Yoga Practice Improves Mood and Spirituality Regardless of Physical or Spiritual Instruction
By John M. de Castro, Ph.D.
“The word yoga means to join or unite, and yogis view this unison in different ways – the unison of body, mind and spirit, uniting all the aspects of yourself, or uniting with a higher power or spiritual force.” – DoYou
Yoga developed in India millennia ago as a deep spiritual practice. It developed as a contemplative practice that unified body and mind. Yoga was known to have physical benefits, but the most important benefit was seen to be spiritual development. But as yoga emerged and was practiced in the west it was secularized. This was for good reason, as western society was not ready to accept an ancient eastern spiritual practice.
There are many forms of yoga and many practitioners who are focused on the spiritual aspects of yoga. But, to the vast majority of westerner’s yoga is an exercise for physical fitness. It is a means to mold the body to look good, as a health promoting practice, and as a strategy to help lose weight. These are good and reasonable goals. But they have replaced the spiritual development originally promoted by yoga. As Jon Kabat-Zinn has remarked, ‘there is the potential for something priceless to be lost.’
It may be speculated that the instructions provided with yoga training may produce different effects on the physical and spiritual benefits. In today’s Research News article “Verbal Cuing Is Not the Path to Enlightenment. Psychological Effects of a 10-Session Hatha Yoga Practice.” (See summary below or view the full text of the study at: https://www.frontiersin.org/articles/10.3389/fpsyg.2020.01375/full?utm_source=F-AAE&utm_medium=EMLF&utm_campaign=MRK_1373328_69_Psycho_20200709_arts_A) Csala and colleagues recruited female college students with no previous experience with yoga and randomly assigned them to receive 10 weekly 1.5 hour training sessions in Hatha yoga designated either as “Sport” yoga or “Spiritual” yoga or to a no treatment control condition. The “Sport” yoga and “Spiritual” yoga only differed in instructions. The “Sport” yoga group was instructed with an emphasis on the physical aspects of yoga (e.g., correct position, muscles involved). The “Spiritual” yoga group was instructed with an emphasis on the spiritual aspects of yoga (e.g. energetic body and blockages, chakras, meditations etc.). They were measured before and after training for body awareness, mindfulness, positive and negative emotions, and spiritual connections.
They found that in comparison to baseline and the no-treatment control condition the practice of either “Sport” or “Spiritual” yoga produced significant increases in spiritual connections and significant decreases in negative emotions. Hence, regardless of whether the instructions emphasized the physical or spiritual aspects of yoga practice, the same effects occurred of increased spirituality and mood.
Yoga practice has been repeatedly shown in prior research studies to improve mood. So, the observed mood enhancement effects were no surprise. But, the ability of yoga practice to increase spirituality even when the spiritual aspects of yoga were not talked about is surprising. Regardless of instruction Hatha yoga practice produced increased spirituality. This suggests that the western emphasis on the secular aspects of yoga may not interfere with the enhancement of spirituality produced by yoga practice.
Perhaps yoga practice makes the individual more aware of the physical limitations of the body and that by itself may put human existence into perspective, amplifying the importance of the non-physical, spiritual, aspects. Yoga practice has for centuries been practiced in the east enhancing spirituality. It is interesting to find that it has the same effects in the west even when there is no instruction on the spiritual side of yoga practice.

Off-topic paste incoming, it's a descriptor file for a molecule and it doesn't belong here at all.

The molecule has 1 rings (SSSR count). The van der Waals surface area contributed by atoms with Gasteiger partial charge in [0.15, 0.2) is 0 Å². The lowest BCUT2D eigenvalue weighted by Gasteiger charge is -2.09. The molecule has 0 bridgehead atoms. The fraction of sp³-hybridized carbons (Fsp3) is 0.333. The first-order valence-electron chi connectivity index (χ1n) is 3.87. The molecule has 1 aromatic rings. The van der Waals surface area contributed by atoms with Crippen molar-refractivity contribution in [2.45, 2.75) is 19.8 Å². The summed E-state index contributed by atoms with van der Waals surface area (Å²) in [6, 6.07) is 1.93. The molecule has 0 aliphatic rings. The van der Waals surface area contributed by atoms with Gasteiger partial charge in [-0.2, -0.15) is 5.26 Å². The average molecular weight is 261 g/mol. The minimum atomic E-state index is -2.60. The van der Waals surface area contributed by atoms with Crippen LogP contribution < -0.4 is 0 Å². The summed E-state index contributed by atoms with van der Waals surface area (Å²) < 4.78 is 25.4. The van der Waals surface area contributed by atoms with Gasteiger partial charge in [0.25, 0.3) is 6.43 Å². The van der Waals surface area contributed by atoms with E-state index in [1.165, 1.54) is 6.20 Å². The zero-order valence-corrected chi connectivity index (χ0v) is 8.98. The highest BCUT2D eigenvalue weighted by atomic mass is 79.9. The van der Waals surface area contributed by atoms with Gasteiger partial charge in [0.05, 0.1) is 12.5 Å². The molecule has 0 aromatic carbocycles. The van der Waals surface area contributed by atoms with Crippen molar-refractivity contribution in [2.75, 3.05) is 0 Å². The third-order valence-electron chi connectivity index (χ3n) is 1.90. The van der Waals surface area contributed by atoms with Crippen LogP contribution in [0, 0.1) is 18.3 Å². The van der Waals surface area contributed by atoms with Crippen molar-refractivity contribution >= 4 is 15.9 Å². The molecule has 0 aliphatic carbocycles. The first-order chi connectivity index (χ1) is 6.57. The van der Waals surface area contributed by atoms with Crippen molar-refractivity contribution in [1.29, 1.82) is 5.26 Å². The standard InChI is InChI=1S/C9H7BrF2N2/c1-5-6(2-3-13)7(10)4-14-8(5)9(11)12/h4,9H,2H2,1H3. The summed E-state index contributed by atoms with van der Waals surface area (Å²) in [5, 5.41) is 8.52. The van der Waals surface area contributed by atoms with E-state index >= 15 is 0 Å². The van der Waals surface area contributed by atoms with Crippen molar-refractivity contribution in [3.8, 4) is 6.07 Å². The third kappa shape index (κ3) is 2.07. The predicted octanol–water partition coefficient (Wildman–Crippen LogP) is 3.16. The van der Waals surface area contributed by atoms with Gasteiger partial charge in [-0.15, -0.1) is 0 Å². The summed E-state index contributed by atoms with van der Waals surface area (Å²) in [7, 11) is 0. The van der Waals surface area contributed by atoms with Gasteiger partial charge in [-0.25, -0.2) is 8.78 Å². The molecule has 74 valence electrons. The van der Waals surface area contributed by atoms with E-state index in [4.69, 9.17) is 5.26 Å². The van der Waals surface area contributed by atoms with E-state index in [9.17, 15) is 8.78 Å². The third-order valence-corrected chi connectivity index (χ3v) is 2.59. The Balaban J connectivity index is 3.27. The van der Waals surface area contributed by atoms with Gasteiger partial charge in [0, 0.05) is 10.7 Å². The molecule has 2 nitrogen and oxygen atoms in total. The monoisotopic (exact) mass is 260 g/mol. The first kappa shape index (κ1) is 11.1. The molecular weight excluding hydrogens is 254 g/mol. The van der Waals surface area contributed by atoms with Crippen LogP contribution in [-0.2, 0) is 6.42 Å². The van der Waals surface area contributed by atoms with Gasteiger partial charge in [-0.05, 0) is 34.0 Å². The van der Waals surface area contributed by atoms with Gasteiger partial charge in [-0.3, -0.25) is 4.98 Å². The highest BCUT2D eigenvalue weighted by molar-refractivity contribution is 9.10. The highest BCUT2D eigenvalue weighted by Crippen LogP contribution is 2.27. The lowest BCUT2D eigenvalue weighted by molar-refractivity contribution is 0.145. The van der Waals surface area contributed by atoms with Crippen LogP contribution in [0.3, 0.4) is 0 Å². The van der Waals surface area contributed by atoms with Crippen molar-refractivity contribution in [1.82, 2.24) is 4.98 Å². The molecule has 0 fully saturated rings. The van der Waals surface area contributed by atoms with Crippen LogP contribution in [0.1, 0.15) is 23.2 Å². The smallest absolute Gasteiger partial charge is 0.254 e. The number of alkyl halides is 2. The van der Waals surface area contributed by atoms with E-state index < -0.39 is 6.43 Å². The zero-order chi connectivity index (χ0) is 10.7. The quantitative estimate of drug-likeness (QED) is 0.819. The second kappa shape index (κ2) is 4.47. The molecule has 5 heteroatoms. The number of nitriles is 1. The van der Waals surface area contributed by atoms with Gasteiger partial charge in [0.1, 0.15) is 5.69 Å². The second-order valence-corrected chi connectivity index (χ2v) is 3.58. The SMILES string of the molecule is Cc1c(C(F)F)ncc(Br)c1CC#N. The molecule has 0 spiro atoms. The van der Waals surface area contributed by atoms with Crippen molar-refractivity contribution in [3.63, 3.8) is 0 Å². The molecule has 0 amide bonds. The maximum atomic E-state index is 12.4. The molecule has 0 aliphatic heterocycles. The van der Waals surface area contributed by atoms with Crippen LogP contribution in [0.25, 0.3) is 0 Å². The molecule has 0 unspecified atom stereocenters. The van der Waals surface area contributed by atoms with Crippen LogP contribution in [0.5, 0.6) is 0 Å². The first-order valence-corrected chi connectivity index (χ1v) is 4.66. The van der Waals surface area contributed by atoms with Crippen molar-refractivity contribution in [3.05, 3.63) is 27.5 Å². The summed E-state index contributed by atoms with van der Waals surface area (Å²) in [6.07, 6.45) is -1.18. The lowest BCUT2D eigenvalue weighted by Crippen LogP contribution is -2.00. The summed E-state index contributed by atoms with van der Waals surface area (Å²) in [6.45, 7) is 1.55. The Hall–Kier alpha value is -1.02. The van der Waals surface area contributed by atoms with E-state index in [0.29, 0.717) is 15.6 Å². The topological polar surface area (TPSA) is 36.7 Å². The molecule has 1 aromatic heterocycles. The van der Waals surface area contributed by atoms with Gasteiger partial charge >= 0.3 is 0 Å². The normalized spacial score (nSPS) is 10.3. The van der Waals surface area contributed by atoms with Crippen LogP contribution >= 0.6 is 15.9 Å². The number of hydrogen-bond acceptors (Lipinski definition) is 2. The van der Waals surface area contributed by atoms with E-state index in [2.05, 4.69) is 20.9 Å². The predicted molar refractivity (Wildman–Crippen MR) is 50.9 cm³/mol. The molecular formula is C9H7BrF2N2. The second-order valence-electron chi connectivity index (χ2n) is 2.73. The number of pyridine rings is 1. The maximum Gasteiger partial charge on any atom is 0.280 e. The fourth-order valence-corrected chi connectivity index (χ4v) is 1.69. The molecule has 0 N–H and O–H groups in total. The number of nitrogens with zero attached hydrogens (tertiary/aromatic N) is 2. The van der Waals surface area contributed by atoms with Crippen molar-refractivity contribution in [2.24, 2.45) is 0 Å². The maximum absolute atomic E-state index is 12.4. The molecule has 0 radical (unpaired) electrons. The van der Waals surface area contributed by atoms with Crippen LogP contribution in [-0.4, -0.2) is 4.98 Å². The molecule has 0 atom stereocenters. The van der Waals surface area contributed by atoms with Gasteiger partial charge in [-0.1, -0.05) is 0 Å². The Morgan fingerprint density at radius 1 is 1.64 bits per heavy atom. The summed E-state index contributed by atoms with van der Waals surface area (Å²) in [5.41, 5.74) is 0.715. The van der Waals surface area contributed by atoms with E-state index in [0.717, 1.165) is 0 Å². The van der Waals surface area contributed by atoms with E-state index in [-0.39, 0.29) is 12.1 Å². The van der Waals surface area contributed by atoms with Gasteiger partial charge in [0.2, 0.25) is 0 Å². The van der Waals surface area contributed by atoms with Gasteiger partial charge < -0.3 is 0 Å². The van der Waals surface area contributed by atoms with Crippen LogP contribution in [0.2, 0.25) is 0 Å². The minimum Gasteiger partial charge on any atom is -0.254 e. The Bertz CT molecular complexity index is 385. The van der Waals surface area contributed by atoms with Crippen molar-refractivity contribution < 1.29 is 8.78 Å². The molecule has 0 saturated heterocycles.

So, yoga practice improves mood and spirituality regardless of physical or spiritual instruction.
“yoga offers much more than just a way to exercise the body. The deeper meaning and gift of yoga is the path it offers into the timeless world of spirit.” – Chopra.com
CMCS – Center for Mindfulness and Contemplative Studies
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Csala B, Ferentzi E, Tihanyi BT, Drew R and Köteles F (2020) Verbal Cuing Is Not the Path to Enlightenment. Psychological Effects of a 10-Session Hatha Yoga Practice. Front. Psychol. 11:1375. doi: 10.3389/fpsyg.2020.01375
Verbal instructions provided during yoga classes can differ substantially. Yoga instructors might choose to focus on the physical aspects of yoga (e.g., by emphasizing the characteristics of the poses), or they might take a more spiritual approach (e.g., by mentioning energy flow and chakras). The present study investigated the effects of verbal cues during yoga practice on various psychological measures. Eighty-four female students (22.0 ± 3.80 years) participated in the study. Two groups attended a beginner level hatha yoga course in which physically identical exercise was accompanied by different verbal cues. The so-called “Sport group” (N = 27) received instructions referring primarily to the physical aspects of yoga practice, while the “Spiritual group” (N = 23) was additionally provided with philosophical and spiritual information. A control group (N = 34) did not receive any intervention. Mindfulness, body awareness, spirituality, and affect were assessed 1 week before and after the training. 2 × 3 mixed (time × intervention) ANOVAs did not show an interaction effect for any of the variables. However, when the two yoga groups were merged and compared to the control group, we found that spirituality increased, and negative affect decreased among yoga participants. In conclusion, yoga practice might influence psychological functioning through its physical components, independent of the style of verbal instructions provided.